Weekly output: null

I finally managed to end a week with not a mere one or two stories, but absolutely nothing to my name. I spent last Saturday to this Saturday in the Bay Area with my wife’s family, and I did as much of nothing as I could manage–in between gawking at county-fair exhibits, visiting a winery or two and touring a nature preserve that offered the unadvertised benefit of zero wireless coverage. I napped at least once every day, I read a couple of books (on paper, even) that were not about current consumer-tech trends, and I ate too much.

I didn’t completely unplug; I sent out some queries for stories, answered some time-sensitive messages, and allotted a few minutes most days to flip through my RSS headlines. And I set aside one morning for an in-person conversation about security issues that led to a post I filed Friday. But that story and another piece I wrote this week have not gotten posted yet. Nothing to do about that now but get back to work Monday morning…

Respect the vacation

I did something a little crazy two Tuesdays ago, which was board a plane without a laptop. That strange behavior–the last time it had happened might have been Christmas of 2010–was the result of something almost as out of character, my taking a vacation.

iPad not at work

If you define that term as meaning a trip out of town that runs at least a week, which does not involve more than a tiny fraction of your usual workload and which is not listed on your taxes as a business expense, our last one had been a pre-parenthood jaunt in Montana in 2009.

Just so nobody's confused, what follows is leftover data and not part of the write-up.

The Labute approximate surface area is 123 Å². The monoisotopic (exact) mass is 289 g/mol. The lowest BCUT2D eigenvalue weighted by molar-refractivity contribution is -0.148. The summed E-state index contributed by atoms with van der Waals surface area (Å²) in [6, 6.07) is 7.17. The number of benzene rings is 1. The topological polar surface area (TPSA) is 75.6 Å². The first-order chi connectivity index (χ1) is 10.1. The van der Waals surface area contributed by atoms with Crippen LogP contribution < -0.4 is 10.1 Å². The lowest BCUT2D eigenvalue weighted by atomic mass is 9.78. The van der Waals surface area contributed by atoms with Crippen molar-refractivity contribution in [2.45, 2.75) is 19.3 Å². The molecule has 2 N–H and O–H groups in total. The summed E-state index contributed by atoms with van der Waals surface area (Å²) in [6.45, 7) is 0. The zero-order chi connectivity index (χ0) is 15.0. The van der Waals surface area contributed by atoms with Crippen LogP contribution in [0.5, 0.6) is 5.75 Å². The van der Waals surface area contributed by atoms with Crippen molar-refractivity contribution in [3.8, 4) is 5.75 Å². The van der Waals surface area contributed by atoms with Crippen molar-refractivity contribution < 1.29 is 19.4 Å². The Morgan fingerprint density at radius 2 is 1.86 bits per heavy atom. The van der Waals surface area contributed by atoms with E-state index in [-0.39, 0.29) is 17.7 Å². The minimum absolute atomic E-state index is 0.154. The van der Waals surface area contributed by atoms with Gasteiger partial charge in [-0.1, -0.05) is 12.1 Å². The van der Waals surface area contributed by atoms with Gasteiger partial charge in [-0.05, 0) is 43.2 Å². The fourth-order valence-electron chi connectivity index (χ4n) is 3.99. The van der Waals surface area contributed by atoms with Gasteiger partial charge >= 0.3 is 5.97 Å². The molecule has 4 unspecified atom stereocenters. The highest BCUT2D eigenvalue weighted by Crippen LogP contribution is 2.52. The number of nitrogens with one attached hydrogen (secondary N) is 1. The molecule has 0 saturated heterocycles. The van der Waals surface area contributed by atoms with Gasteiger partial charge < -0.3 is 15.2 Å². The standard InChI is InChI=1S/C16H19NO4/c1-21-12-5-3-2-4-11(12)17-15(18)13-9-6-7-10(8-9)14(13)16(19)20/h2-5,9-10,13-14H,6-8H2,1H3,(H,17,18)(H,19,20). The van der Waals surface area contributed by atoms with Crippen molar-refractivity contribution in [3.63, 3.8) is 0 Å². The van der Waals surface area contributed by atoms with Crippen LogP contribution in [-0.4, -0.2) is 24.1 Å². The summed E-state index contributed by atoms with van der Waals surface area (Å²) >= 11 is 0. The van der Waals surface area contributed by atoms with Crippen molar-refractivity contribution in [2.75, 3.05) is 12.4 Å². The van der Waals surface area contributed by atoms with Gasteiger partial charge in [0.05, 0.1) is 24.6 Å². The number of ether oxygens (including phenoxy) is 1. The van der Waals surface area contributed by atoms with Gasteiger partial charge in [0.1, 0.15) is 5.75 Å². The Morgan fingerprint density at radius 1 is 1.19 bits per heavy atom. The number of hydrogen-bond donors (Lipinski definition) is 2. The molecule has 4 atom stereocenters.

The next summer saw entire weeks of time off, courtesy of our daughter’s birth–but that period  lacked the essential vacation ingredient of sleeping in. In 2011 and 2012, we had some great long weekends, but nothing matching the traditional definition.

(Some of my work trips have had vacation-like qualities–SXSW absolutely comes to mind–but if you’re on e-mail and Twitter all the time, your laptop is in use every day and all of the expenses will wind up on your Schedule C, the obnoxious term “workcation” is unavoidable.)

This year, however, things finally lined up. Our tenth wedding anniversary was approaching; we could leave our kid with her parents then; we both had enough time freed up in our respective work schedules. I even committed to avoid booking any business meetings in the tech-friendly cities we visited–that’s Portland in the above shot–even though that could have easily converted my airfare into a Sched C line item and allowed me to sell a story or two from the road. But I still had to force myself to unplug from my usual online outlets.

I used to be a hard-liner about not checking any work-related communication on vacation. That got harder to do as the pace of tech journalism accelerated, but many of our vacation destinations still enforced some disconnection. (Have you ever tried checking your e-mail in the middle of Glacier National Park? Would you be excited about doing that from the shared computer in the lobby of a hotel in China?)